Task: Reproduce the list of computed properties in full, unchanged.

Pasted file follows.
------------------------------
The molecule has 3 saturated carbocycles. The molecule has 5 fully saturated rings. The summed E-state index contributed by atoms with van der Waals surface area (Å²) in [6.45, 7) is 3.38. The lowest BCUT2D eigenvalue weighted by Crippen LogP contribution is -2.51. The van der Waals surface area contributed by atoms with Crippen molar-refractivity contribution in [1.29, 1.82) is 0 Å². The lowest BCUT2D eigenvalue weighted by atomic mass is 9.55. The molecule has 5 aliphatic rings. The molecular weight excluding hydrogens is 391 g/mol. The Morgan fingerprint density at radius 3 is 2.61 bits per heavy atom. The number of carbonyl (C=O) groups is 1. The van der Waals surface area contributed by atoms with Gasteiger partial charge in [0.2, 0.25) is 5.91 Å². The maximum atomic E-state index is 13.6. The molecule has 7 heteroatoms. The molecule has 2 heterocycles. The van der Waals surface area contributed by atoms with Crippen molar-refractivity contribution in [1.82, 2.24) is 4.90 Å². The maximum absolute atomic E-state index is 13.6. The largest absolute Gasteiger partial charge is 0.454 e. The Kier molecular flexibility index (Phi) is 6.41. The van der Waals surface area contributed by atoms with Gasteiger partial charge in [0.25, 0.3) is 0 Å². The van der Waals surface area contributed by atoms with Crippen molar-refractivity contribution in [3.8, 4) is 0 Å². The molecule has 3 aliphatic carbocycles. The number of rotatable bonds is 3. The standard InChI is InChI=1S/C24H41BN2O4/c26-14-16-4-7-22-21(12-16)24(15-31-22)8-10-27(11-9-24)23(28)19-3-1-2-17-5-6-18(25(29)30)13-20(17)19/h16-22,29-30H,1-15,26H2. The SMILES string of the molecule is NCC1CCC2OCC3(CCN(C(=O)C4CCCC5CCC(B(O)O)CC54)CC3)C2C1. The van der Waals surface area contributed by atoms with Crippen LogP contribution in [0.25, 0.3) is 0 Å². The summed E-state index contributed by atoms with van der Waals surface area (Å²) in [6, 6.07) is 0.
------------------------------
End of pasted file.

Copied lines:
The molecule has 3 saturated carbocycles. The molecule has 5 fully saturated rings. The summed E-state index contributed by atoms with van der Waals surface area (Å²) in [6.45, 7) is 3.38. The lowest BCUT2D eigenvalue weighted by Crippen LogP contribution is -2.51. The van der Waals surface area contributed by atoms with Crippen molar-refractivity contribution in [1.29, 1.82) is 0 Å². The lowest BCUT2D eigenvalue weighted by atomic mass is 9.55. The molecule has 5 aliphatic rings. The molecular weight excluding hydrogens is 391 g/mol. The Morgan fingerprint density at radius 3 is 2.61 bits per heavy atom. The number of carbonyl (C=O) groups is 1. The van der Waals surface area contributed by atoms with Gasteiger partial charge in [0.2, 0.25) is 5.91 Å². The maximum atomic E-state index is 13.6. The molecule has 7 heteroatoms. The molecule has 2 heterocycles. The van der Waals surface area contributed by atoms with Crippen molar-refractivity contribution in [1.82, 2.24) is 4.90 Å². The maximum absolute atomic E-state index is 13.6. The largest absolute Gasteiger partial charge is 0.454 e. The Kier molecular flexibility index (Phi) is 6.41. The van der Waals surface area contributed by atoms with Gasteiger partial charge in [0.25, 0.3) is 0 Å². The van der Waals surface area contributed by atoms with Crippen molar-refractivity contribution in [3.8, 4) is 0 Å². The molecule has 3 aliphatic carbocycles. The number of rotatable bonds is 3. The standard InChI is InChI=1S/C24H41BN2O4/c26-14-16-4-7-22-21(12-16)24(15-31-22)8-10-27(11-9-24)23(28)19-3-1-2-17-5-6-18(25(29)30)13-20(17)19/h16-22,29-30H,1-15,26H2. The SMILES string of the molecule is NCC1CCC2OCC3(CCN(C(=O)C4CCCC5CCC(B(O)O)CC54)CC3)C2C1. The van der Waals surface area contributed by atoms with Crippen LogP contribution in [0.25, 0.3) is 0 Å². The summed E-state index contributed by atoms with van der Waals surface area (Å²) in [6, 6.07) is 0.